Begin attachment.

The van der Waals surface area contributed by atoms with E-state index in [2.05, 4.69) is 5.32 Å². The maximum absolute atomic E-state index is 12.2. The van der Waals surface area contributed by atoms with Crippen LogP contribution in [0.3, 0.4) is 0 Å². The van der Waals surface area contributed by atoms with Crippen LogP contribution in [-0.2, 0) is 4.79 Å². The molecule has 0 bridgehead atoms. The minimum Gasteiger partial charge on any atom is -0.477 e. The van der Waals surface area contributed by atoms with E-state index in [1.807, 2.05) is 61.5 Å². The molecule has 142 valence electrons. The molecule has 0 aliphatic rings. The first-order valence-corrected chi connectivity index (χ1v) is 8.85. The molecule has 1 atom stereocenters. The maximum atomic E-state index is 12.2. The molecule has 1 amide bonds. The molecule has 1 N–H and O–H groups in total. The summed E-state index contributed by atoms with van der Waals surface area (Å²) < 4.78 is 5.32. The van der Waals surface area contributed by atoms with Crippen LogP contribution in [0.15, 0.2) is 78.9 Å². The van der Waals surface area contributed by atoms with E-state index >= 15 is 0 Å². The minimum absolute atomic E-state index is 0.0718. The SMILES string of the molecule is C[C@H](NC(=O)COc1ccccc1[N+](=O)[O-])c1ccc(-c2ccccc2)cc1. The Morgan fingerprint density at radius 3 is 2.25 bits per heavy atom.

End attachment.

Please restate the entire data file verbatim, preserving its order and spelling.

The van der Waals surface area contributed by atoms with E-state index in [2.05, 4.69) is 5.32 Å². The maximum absolute atomic E-state index is 12.2. The van der Waals surface area contributed by atoms with Crippen LogP contribution in [0.3, 0.4) is 0 Å². The van der Waals surface area contributed by atoms with Crippen LogP contribution in [-0.2, 0) is 4.79 Å². The molecule has 0 bridgehead atoms. The minimum Gasteiger partial charge on any atom is -0.477 e. The van der Waals surface area contributed by atoms with E-state index in [1.807, 2.05) is 61.5 Å². The molecule has 142 valence electrons. The molecule has 0 aliphatic rings. The first-order valence-corrected chi connectivity index (χ1v) is 8.85. The molecule has 1 atom stereocenters. The maximum atomic E-state index is 12.2. The molecule has 1 amide bonds. The molecule has 1 N–H and O–H groups in total. The summed E-state index contributed by atoms with van der Waals surface area (Å²) < 4.78 is 5.32. The van der Waals surface area contributed by atoms with Crippen LogP contribution in [0.15, 0.2) is 78.9 Å². The van der Waals surface area contributed by atoms with E-state index >= 15 is 0 Å². The minimum absolute atomic E-state index is 0.0718. The SMILES string of the molecule is C[C@H](NC(=O)COc1ccccc1[N+](=O)[O-])c1ccc(-c2ccccc2)cc1. The Morgan fingerprint density at radius 3 is 2.25 bits per heavy atom.